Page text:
This feels a bit dangerous. As I have said before, writing usually happens in private and writing for publication includes the very real potential for rejection. I want this blog to be about modelling good practice, and sharing expert advice. It’s not an online journal about my thoughts and feelings; it’s a repository of good stuff. But still, the first time I wrote an article, I had no idea what I was doing. This, the first in a series, means at least you might have a sense of what other people are doing.
On Wednesday I posted off the contract for an article for British Writers. I signed on the dotted line and said, yes, by September 6, 2013, I would submit 10,000 original words covering the life and works of Kenneth Slessor (1901-71), poet and journalist, best known for the poem ‘Five Bells’.
That gives me about 3 months.
My plan is to spend 3 very productive hours a week (one of them at #shutupandwrite actually producing text) over the next 10 weeks, with a bigger push in the last 3 to finish it off.
I’m going to post each week to say how much research I’ve done, whether I met my goals, what level of writing I achieved… I’ll be using the Cornell Method, and Generative Writing to be as efficient as possible, and there will be a lot of speed reading.
So, today, step 1. General Google Search.
Go to the Australian Dictionary of Biography and remind myself about Slessor’s life in a quick overview. The Select Bibliography is also very useful.
Go and look at Wikipedia, to see if there is more information. Sometimes Wikipedia is better than ADB, and sometimes (this time) it is much worse.
Have a quick look around the rest of Google web to see if there is anything I should know about. (For example, there was almost nothing on Henry Reed in academic publications, but a passionate amateur had assembled the most wonderful website, www.solearabiantree.net, which helped me track down obscure newspaper reviews and the like.)
Here, on the second page of Google search, I can see that the National Library of Australia has a great facsimile of Slessor’s notebook and the drafts of ‘Five Bells’. I will certainly be using that. I can also see there is a radio program, the odd blogger talking about their favourite poem.
Looking at the bottom of the page, I can see that ‘Searches Related to ‘Kenneth Slessor” include:
kenneth slessor essay
kenneth slessor poems
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kenneth slessor biography
kenneth slessor five bells
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This is all giving me the lay of the land. I can see that Slessor is significant, but not that famous. That he ranks in lists of the top 5 20th-century Australian poets, but he’s no ‘Banjo’ Patterson.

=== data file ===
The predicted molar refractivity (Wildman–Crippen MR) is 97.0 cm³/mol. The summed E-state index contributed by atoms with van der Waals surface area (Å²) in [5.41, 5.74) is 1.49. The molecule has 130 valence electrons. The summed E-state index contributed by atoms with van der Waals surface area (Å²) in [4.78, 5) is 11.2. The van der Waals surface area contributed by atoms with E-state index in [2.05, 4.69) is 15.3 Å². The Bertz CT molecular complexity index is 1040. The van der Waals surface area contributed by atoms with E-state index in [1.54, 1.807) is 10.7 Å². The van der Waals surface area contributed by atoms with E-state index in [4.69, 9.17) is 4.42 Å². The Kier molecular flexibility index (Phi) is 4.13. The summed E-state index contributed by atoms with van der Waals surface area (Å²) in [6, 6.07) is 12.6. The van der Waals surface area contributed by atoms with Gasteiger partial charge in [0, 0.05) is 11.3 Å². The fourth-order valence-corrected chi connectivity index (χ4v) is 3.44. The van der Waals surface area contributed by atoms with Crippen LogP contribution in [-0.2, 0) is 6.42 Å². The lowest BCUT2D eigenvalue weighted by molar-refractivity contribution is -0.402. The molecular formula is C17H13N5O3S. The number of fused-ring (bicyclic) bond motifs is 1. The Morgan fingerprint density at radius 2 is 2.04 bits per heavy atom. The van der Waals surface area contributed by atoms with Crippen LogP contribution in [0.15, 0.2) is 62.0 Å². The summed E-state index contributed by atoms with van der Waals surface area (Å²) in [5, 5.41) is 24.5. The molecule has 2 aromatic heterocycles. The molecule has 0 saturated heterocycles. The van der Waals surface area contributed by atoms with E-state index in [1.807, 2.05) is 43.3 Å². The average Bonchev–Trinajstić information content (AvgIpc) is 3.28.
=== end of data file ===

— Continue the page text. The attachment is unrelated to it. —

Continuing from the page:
Step 2. Google Scholar.
Just typing in ‘Kenneth Slessor’ gives me a lot of pretty old hits. Lots of resources from the 1970s. This is not necessarily a bad thing in literary studies, it shows these are the seminal works.
I then narrowed my search by ‘since 2009’. Not a lot of stuff–mostly Slessor being mentioned in lists of significant Australian poets. But, an unexpected flurry of articles from Cartographic Perspectives by Adele J Haft (2011, 2012).
Expanding the search to cover publications since 2000 showed that this was actually the tail end of a whole raft of articles about Slessor and geographies that were happening more than 3 years earlier. It also brings up some good places to start: The Cambridge Companion to Australian Literature (always definitive); Jeffrey Poacher’s The Drowned World of Kenneth Slessor (2001) looks important, and is not on the ADB Select Bibliography (which stops in the late 1990s).
Also, 3 interruptions from colleagues, a conversation with my boss; 8 emails incoming and read, 5 emails sent; 2 SMS sent, 1 SMS in; a Yammer conversation.
Some caveats–basically your mileage may vary, and some of the safety nets around this article (the reason I’m happy to blog about it) are often not there for other publications. I know this article will reach the press. I already have a contract, I’ve published with British Writers before (on ‘Henry Reed’, ‘Alfred, Lord Tennyson’, ‘Kathleen Raine’ and have ‘Judith Wright’ due out in September). I know how they work, and what they want me to produce. Also, Gale-Cengage have good copy editors, who meticulously go through my prose. They also apply for permissions (though I have to provide photocopies of all pages I have quoted from, with full bibliographic and citational information). This takes a lot of the weight off. Finally, the article is an overview, extended reference work entry, not requiring a complex argument or a difficult theoretical lens. I’ll be doing straight biography, a bit of historicist reading and some close textual analysis.